Third, if the loss function is a convex combination of linear and square loss, that is, L(1,g(x))=δ(1-g(x))+(1-δ)1-gx2, where δ∈(0,1), then we can obtain extension version of NPPC [18] as follows:(41)minwk,bk12Bkwk+ek2bk22+12Ck∗wk22+bk2+Ckδek1Tξk+1-δξkTξk,s.t.hAkwk+ek1bk+ξk=ek1,where the matrix Ak is comprised of the patterns in the kth class, the matrix Bk is defined by (12), Ck∗>0 and Ck>0 are parameters, ek1 and ek2 are vectors of ones of appropriate dimensions, and k=1,2,…,K.
Forth, if the square hinge loss function is selected, that is, L(1,g(x))=max0,1-gx2, then we can get the extension version of smooth TWSVM as follows:(42)minwk,bk,ξkBkwk+ek2bk22+12Ck∗wk22+bk2+CkξkTξk,s.t.hiiAkwk+ek1bk+ξk≥ek1,ξk≥0,where the matrix Ak is comprised of the patterns in the kth class, the matrix Bk is defined by (12), Ck∗>0 and Ck>0 are parameters, ek1 and ek2 are vectors of ones of appropriate dimensions, and k=1,2,…,K.
These approaches have the same decision function (18) and can be extended into nonlinear case. And their solving methods can construct based on their binary algorithms.
4. Numerical Experiments
In this section, we present experimental results of our binary HNPSVM (BHNPSVM) and multiclass HNPSVM (MHNPSVM) on both artificial and benchmark datasets. In experiments, we focus on the comparison between our methods and some state-of-the-art classification methods, including SVM, GEPSVM, TWSVM, “1-v-1,” “1-v-r,” and MBSVM. All the classification methods are implemented in MATLAB 7.0 [32] environment on a PC with Intel P4 processor (2.9 GHz) with 1 GB RAM. In order to give the fastest training speed, we employ Libsvm [33] to implement the SVM, “1-v-1,” and “1-v-r”. Our BHNPSVM and MHNPSVM and TWSVM and MBSVM are implemented using SOR technique; GEPSVM is implemented by simple MATLAB functions like “eig,” respectively. As for the problem of selecting parameters, we employ standard 10-fold cross-validation technique [34]. Furthermore, the parameters for all methods are selected from the set {2-8,…,28}.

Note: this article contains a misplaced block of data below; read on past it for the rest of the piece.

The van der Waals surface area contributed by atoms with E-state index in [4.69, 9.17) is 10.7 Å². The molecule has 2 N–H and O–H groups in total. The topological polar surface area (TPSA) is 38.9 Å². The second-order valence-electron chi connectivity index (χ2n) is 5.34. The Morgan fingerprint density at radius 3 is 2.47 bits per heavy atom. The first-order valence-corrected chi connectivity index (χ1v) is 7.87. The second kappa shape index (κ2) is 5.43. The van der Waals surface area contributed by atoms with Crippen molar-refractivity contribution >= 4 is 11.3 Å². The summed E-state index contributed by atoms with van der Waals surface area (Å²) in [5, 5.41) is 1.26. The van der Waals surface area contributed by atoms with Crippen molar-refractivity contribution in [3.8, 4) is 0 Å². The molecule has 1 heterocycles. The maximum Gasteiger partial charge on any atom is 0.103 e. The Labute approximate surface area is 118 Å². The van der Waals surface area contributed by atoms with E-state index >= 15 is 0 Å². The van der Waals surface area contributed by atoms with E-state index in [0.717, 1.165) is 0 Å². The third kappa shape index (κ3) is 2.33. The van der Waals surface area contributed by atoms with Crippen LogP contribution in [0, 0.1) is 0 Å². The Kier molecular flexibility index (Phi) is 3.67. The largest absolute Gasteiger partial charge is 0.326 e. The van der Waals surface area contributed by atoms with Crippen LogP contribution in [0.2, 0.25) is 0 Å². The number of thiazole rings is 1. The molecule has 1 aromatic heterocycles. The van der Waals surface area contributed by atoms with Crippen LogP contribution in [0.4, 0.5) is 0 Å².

4.1. Toy Examples
Firstly, we consider a simple two-dimensional “Cross Planes” dataset as Example 1, which was tested in [11, 13] to indicate that nonparallel hyperplanes classifiers can handle the cross planes dataset much better compared with parallel ones. Now, we show that our BHNPSVM also can handle cross-planes type data well due to use of our decision function. The “Cross Planes” dataset is generated by perturbing points lying on two intersecting lines. Figures 1(a)–1(d) show the dataset and the linear classifiers obtained by SVM, GEPSVM, TWSVM, and our BNPSVM. It is easy to see that the result of our BNPSVM is more reasonable than that of SVM, and better than that of GEPSVM and TWSVM. In addition, we list the accuracy and CPU time for these four classifiers in Table 1. From Table 1, we can see that our BNPSVM obtains the best accuracy while not the slowest computing time.
Tenfold testing percentage test set accuracy (%) on example data sets.
Data set
SVM
GEPSVM
TWSVM
BHNPSVM
Accuracy %
Accuracy %
Accuracy %
Accuracy %
Time (s)
Time (s)
Time (s)
Time (s)
Example 1
70.90
95.45
98.18
98.64
(202×2)
0.122
0.0005
0.0064
0.0052
Data set
“1-v-1”
“1-v-r”
MBSVM
MHNPSVM
Accuracy %
Accuracy %
Accuracy %
Accuracy %
Time (s)
Time (s)
Time (s)
Time (s)
Example 2
87.33
86.67
89.33
90.67
(330×2)
0.098
0.0006
0.0079
0.0095
Results of linear SVM, GEPSVM, TWSVM, and BNPSVM on Example 1 dataset.
SVM
GEPSVM
TWSVM
BNPSVM
Secondly, we consider a two-dimensional three-class dataset as Example 2 to show the operating mechanism of our MNPSVM and other multiple-class classifiers. The three-class dataset is generated by perturbing points lying on three intersecting lines. Figures 2(a)–2(d) show the dataset and the linear classifiers obtained by “1-v-1,” “1-v-r,” MBSVM, and MHNPSVM. It is easy to see that the result of MBSVM and MHNPSVM is more reasonable than that of “1-v-1” and “1-v-r.” We also list the accuracy and CPU time of Example 2 for these four classifiers in Table 1. From Table 1, we can see that our MHNPSVM obtains the best accuracy in all these two examples, indicating that our MHNPSVM is suitable for both “Cross Planes” and multiclass problems.
Results of linear “1-v-1,” “1-v-r,” MBSVM, and MHNPSVM on Example 2 dataset.
“1-v-1”
MBSVM
“1-v-r"
MHNPSVM
4.2. Benchmark Datasets
In order to further compare our methods with others, we examine nine binary-class datasets and nine multiclass datasets used by [12, 35], from the UCI Repository of machine learning database [36]. Table 2 gives the details of these eighteen datasets.
The detailed characteristics of the datasets.
Data
#Ins
#Fea
#class